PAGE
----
Behind the scenes of 'America's Next Great Restaurant'

  • Article by: LEE SVITAK DEAN , Star Tribune
  • Updated: May 5, 2011 - 8:42 AM
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Jamawn Woods, winner of America's Next Great Restaurant.

• The show was filmed 10 months ago with alternate endings. At the final taping, none of the three finalists knew who had really won.

• Jamawn Woods found out two weeks ago that he was the winner. Until then, he was a second-shift forklift operator at Chrysler's assembly plant in Detroit and part-time caterer, making chicken wings and waffles for friends. This time span raises the question of how much the Soul Daddy menu reflects him and how much it was created by others. In an interview with writers, Woods said the menu was about 70 percent his from the competition.

• Bobby Flay, in a conference call to writers, said that the expectations of investors were that the winner would move to one of the cities where the three restaurants are located (Hollywood, New York City and the Twin Cities). Woods has not decided yet where he will land.

• So how much ownership does a part-owner, such as Woods, have? Both Woods and Flay were vague about the details, though Flay indicated earlier that the winner would be paid a salary and that his ownership percentage would be "substantial."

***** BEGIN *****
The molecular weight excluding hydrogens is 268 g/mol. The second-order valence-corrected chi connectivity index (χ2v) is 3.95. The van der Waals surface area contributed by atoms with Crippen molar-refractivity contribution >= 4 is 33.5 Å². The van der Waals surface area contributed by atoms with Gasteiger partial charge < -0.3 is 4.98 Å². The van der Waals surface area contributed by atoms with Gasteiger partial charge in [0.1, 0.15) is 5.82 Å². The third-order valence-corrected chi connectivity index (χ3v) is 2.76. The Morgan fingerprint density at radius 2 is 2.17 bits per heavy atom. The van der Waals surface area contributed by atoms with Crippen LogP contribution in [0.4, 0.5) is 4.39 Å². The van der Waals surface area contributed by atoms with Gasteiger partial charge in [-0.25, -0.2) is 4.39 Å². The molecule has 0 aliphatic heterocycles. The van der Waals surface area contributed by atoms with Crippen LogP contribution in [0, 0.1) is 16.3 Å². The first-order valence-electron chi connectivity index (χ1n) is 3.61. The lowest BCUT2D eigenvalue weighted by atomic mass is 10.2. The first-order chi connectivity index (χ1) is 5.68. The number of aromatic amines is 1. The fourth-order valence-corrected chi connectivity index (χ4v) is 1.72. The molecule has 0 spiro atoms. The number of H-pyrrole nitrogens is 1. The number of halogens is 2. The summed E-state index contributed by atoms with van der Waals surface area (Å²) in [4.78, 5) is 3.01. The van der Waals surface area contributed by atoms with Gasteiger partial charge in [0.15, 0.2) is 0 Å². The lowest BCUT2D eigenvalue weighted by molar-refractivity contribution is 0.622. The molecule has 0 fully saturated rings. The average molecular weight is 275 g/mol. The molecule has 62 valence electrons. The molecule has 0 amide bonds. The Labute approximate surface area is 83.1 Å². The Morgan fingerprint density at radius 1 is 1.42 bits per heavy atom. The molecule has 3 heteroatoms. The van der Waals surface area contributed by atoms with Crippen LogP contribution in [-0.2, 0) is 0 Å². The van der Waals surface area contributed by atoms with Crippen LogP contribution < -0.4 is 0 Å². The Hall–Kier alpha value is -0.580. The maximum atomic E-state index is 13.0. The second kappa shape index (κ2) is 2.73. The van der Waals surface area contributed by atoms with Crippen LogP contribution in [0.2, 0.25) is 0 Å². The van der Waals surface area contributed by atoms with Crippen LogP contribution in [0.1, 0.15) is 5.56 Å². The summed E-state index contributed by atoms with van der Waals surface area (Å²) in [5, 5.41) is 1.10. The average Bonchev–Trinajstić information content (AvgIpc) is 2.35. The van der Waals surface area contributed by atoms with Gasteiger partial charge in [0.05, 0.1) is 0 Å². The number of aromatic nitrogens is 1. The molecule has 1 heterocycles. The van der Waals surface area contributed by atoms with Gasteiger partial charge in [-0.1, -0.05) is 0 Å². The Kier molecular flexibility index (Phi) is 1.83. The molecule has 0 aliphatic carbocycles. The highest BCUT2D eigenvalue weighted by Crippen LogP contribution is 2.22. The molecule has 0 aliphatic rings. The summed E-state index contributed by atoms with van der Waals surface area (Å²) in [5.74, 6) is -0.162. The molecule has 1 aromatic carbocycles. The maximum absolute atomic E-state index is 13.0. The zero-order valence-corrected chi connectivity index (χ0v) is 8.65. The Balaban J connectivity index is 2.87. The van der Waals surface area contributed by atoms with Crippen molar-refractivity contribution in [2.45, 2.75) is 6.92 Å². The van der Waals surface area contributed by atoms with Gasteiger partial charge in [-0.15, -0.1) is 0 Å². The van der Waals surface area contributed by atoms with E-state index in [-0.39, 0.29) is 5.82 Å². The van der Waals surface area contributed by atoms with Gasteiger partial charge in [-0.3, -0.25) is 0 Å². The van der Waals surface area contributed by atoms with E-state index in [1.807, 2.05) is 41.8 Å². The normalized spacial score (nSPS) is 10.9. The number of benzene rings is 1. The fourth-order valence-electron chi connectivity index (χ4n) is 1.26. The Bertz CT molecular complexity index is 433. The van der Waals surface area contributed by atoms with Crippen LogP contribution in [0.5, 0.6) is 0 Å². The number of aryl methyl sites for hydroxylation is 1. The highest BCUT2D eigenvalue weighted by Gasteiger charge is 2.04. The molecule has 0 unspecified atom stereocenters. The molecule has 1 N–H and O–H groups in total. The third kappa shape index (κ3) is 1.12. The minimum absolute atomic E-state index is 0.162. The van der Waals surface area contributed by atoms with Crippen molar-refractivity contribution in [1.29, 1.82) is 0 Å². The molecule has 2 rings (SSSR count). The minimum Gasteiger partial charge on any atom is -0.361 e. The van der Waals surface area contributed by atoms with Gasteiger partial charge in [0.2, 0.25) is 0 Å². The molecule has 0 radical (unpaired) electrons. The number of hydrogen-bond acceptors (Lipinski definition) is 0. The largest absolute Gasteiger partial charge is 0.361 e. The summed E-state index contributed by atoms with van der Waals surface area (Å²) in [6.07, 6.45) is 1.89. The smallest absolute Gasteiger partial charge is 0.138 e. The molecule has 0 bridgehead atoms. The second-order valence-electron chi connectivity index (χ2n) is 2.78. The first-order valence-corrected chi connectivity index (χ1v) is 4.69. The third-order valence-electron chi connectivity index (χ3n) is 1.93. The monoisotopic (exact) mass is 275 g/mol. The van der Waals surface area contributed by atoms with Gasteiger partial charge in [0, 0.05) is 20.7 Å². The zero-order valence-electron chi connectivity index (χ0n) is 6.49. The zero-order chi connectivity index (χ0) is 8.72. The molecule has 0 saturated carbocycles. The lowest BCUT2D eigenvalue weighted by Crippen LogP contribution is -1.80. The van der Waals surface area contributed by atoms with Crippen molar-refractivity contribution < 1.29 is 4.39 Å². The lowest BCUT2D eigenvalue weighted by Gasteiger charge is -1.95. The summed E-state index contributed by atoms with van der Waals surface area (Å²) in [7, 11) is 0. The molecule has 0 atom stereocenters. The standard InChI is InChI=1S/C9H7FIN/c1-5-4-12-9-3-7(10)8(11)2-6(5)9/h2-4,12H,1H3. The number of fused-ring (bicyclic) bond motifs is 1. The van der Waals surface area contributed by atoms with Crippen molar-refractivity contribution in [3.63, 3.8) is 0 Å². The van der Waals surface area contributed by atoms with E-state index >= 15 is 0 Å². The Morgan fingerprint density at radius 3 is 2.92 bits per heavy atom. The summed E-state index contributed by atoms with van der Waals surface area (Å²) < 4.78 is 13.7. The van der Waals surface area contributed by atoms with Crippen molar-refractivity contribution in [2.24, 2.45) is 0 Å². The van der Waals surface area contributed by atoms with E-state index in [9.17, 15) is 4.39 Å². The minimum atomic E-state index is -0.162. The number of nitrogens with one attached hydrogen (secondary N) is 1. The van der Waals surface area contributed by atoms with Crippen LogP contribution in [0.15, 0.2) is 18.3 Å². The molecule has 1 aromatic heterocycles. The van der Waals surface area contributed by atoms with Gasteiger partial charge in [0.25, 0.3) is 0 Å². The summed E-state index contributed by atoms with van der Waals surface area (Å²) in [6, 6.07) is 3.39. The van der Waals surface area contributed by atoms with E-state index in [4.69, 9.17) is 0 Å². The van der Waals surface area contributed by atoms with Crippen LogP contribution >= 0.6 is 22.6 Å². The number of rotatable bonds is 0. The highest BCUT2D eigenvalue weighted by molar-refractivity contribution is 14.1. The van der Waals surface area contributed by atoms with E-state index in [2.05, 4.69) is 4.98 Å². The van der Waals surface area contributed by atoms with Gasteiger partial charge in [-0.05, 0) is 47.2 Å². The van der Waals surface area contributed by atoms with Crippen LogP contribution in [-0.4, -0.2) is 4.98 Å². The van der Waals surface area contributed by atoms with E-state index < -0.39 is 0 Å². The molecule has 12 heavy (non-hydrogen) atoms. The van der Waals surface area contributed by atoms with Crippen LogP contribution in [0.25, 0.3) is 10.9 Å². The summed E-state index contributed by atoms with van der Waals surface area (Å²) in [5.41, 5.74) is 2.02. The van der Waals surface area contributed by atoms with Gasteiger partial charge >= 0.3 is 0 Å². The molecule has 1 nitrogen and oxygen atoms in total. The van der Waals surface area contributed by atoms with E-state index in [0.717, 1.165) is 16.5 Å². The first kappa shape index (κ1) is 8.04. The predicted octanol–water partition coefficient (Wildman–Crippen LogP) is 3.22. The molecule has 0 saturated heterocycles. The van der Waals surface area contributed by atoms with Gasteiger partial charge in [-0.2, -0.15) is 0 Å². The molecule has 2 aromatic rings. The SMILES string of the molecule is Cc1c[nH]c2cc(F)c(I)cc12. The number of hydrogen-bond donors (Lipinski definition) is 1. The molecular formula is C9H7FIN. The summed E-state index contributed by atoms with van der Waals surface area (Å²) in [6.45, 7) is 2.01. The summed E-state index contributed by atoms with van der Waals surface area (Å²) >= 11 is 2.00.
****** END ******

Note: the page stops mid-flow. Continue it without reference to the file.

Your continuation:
• Woods, 32, at one time played football for a team in Finland, where he was a middle linebacker. He weighs in at 255 pounds; this year will be the first he won't have time for football.

• Woods said he will be in Minneapolis next week. We'll post details online, as we hear them, at startribune.com/tabletalk and on Twitter @stribtaste #angr. All of our earlier blog items on the show can be found at startribune.com/nextgreat.

• Secrecy was elaborate regarding the winning concept. Many staff members were initially hired without knowledge of what restaurant they would be working for, and all signed confidentiality agreements. Even the general contractor of the Bloomington location, Brian Rich of Six One Two Construction, didn't know the details for much of the two-month-plus process of building the Mall of America restaurant, though he was aware of its connection to the TV show.

"The biggest challenge was with city officials and the health departments when you can't tell them who the owner is or what the menu is," Rich said. "But we have a longstanding relationship with the city of Bloomington. We all worked on a need-to-know basis." The building permit referred to the project as Restaurant X.

Rich was a fan of the show throughout its run. "I was rooting for Jamawn from the beginning."

LEE SVITAK DEAN

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